By David Glaudemans – Secretary of Defense Robert Gates surprised his audience at KansasStateUniversity in November 2007 when he said that the US needs to strengthen the civilian national security agencies’ capabilities – namely, the State Department and USAID.The foreign affairs community embraced Secretary Gates and his call to strengthen State and USAID.Many in fact now see the Defense Department as State’s strongest ally in the civilian agencies’ bid for more resources.
Yet, the Defense Department (DOD) that Secretary Gates leads has taken steps that impinge on, and weaken the capacity of civilian agencies to lead and conduct foreign policy, particularly in the areas of security assistance and reconstruction and stabilization (R&S).
Traditionally, DOD has implemented State-planned and budgeted security assistance programs. Today DOD is expanding its existing assistance authorities and creating its own new programs planned and managed by the Secretary of Defense. With these new and expanded authorities, DOD has taken on a greater and more direct role in policy-making, direction and funding of security assistance programs and R&S activities.Furthermore, despite Secretary Gates’ call to strengthen civilian agencies, DOD is seeking global and permanent authority for many of these programs. So far, Secretary of State Condoleezza Rice has acquiesced in this expansion of the DOD role in security assistance and R&S.
In effect, the new programs at DOD expand DOD’s role in a policy area that traditionally belongs to the Secretary of State.The net result is that the civilian agencies are actually weakened; US foreign policy and development goals could conflict with military objectives; America’s overseas engagement is increasingly executed by the military; and the military is expanding into areas outside its core competence.
There are significant, long-term consequences of this trend.First, civilian agencies are weakened because DOD becomes the default agency for international security and foreign engagement. The expertise and goals of the civilian agencies in both diplomacy and development are marginalized when the military takes the lead on foreign assistance and foreign engagement. The civilian agencies are also weakened in the budget process with Congress.With DOD as the default agency, it is easy for Congress to justify reducing State and USAID’s budget, further constraining already underfunded agencies.
Second, DOD’s increased role directing and managing security assistance and R&S programs could pose conflict with overall US foreign policy.While the State Department remains the lead foreign policy agency of the US government in Washington, at the field level, the military increasingly operates with little input from civilian agencies.Integration and coordination with all US agencies dealing with foreign assistance and stabilization and reconstruction programs is essential for US foreign policy to succeed.The experiences of Abu Ghraib and Guantanamo should be enough to indicate that field-level decisions and programs, with little to no civilian diplomatic input, have significant ramifications for US foreign policy and national security.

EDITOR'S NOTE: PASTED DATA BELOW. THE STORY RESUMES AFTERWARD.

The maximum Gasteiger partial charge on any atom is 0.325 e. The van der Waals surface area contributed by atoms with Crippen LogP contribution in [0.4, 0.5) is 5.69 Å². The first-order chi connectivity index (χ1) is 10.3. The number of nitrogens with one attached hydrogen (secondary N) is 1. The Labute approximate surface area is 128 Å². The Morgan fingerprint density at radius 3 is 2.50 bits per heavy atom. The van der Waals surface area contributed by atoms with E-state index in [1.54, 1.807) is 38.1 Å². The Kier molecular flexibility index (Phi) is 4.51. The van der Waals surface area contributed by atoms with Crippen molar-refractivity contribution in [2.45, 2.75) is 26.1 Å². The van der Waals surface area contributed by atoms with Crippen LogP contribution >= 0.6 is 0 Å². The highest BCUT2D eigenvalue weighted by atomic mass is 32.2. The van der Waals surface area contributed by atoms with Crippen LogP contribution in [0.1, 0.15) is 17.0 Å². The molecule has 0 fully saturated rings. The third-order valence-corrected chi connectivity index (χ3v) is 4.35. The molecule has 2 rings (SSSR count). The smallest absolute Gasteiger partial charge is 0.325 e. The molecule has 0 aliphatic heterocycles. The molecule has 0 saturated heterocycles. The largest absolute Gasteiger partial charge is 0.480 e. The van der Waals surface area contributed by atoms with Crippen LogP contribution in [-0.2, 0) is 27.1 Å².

Third, US foreign engagement is increasingly militarized through these new and expanded DOD authorities.Americans may not see an inherent problem with soldiers taking the lead in stabilization and reconstruction, training, and governance, but in countries where those in uniform are viewed with suspicion, a military presence in such missions can be counterproductive. Here, too, without civilian diplomatic engagement, there is a potential for conflict with US foreign policy goals and long-term interests in the field.
Finally, by taking the lead in security assistance and R&S, DOD detracts from the military’s core mission.Soldiers are trained to fight in combat, yet they are now asked to perform functions traditionally suited to a Foreign Service Officer or a development specialist.This puts further strain on an already fragile military that is not trained to act as humanitarians or stabilizers.
Secretary Gates’ call to strengthen civilian agencies is well-intentioned and admirable; civilian agencies are still understaffed, underfunded and poorly organized for many of the national security challenges the US faces today.But the solution to this weakened civilian capacity is to adequately staff, fund and organize the civilian agencies for the challenges ahead instead of turning increasingly to the military to solve America’s foreign policy problems.
photo credit: Department of Defense
David Glaudemans is a Research Associate with the Budgeting for Foreign Affairs and Defense project.